Most recorded classroom visits produce a view of what goes on in the class and not much more. Insight Advance Feedback takes the idea a step further with the ability to annotate the video and provide insight into a teacher’s personal and professional development. In addition to adding notes directly on the video stream about various techniques or student interactions, the software can identify goals. Insight Advance is delivered over the Web, works on a variety of platforms and doesn’t require any special software. After a $3,500 setup and training fee, the service costs $95 per user per year (unlimited observations/videos); there’s a free 30-day trial.
A great first step when trying to put together a multimedia lesson plan should be the iTunes For Educators page. It has thousands of lessons that range from a course in creating stop-action animation to algebra projects that can enhance learning. It’s all arranged by topic and you can search on things like cyberbullying. Most of the resources are free, but some require a small charge and require that you have the free iTunes U app running on your pad.
What principal hasn’t wanted to talk directly to students via an in-house TV network or have kids read the morning news to the entire school. NewTek’s TriCaster Mini lets them do it on a tight budget. The $8,000 Mini is a complete AV set up that includes an integrated display and enough storage space for 45-hours of video, but you will need to supply your own camera. You can do anything from a standard talking head in front of a green-screen artificial landscape to animation and complex transitions or playing a slide show. Anything can be sent to YouTube or several social media outlets and TriCaster Mini can even accommodate a video feed from a remote Web cam or Web site.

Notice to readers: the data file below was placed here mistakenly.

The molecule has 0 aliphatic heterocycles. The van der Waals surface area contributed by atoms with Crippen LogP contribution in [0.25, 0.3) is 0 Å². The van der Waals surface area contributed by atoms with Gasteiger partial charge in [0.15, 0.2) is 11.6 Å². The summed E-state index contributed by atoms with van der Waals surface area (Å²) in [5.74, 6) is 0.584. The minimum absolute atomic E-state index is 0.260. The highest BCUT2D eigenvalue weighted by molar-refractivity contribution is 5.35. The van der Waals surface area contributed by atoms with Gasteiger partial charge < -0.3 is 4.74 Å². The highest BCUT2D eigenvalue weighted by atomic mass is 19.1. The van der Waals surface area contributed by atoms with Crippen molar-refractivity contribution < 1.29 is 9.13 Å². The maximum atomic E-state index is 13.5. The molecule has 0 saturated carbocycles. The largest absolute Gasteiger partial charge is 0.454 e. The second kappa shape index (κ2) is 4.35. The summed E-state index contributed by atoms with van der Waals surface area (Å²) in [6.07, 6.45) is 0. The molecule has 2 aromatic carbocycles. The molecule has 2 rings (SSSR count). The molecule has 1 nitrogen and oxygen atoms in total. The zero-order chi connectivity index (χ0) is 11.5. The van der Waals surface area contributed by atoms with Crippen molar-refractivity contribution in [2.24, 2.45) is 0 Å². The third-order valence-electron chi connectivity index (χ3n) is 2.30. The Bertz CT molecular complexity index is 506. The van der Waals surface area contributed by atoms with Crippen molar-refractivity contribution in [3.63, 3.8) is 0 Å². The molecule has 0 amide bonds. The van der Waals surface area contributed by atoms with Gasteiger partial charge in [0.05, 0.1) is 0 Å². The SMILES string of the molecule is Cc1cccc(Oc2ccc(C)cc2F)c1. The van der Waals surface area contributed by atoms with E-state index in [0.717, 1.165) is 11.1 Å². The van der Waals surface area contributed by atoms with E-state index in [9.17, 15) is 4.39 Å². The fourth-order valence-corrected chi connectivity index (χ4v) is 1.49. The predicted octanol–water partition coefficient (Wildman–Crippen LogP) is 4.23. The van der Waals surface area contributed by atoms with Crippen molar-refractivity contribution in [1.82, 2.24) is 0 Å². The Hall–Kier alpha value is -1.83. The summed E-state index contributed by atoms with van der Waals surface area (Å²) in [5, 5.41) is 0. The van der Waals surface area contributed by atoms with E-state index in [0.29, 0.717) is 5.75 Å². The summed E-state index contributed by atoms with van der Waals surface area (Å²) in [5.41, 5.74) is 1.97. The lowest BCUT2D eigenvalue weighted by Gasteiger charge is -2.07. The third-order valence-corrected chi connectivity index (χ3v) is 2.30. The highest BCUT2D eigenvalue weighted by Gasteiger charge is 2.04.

Got something on your tablet, phone or notebook that you want on the classroom’s big screen? Ematic’s $30 MediaBeam can get it from one place to the other. It works with Android, iOS, Mac and PC systems and plugs right into a monitor, TV or projector’s HDMI port. It can mirror what’s on the host system’s display while sending along the system’s audio track.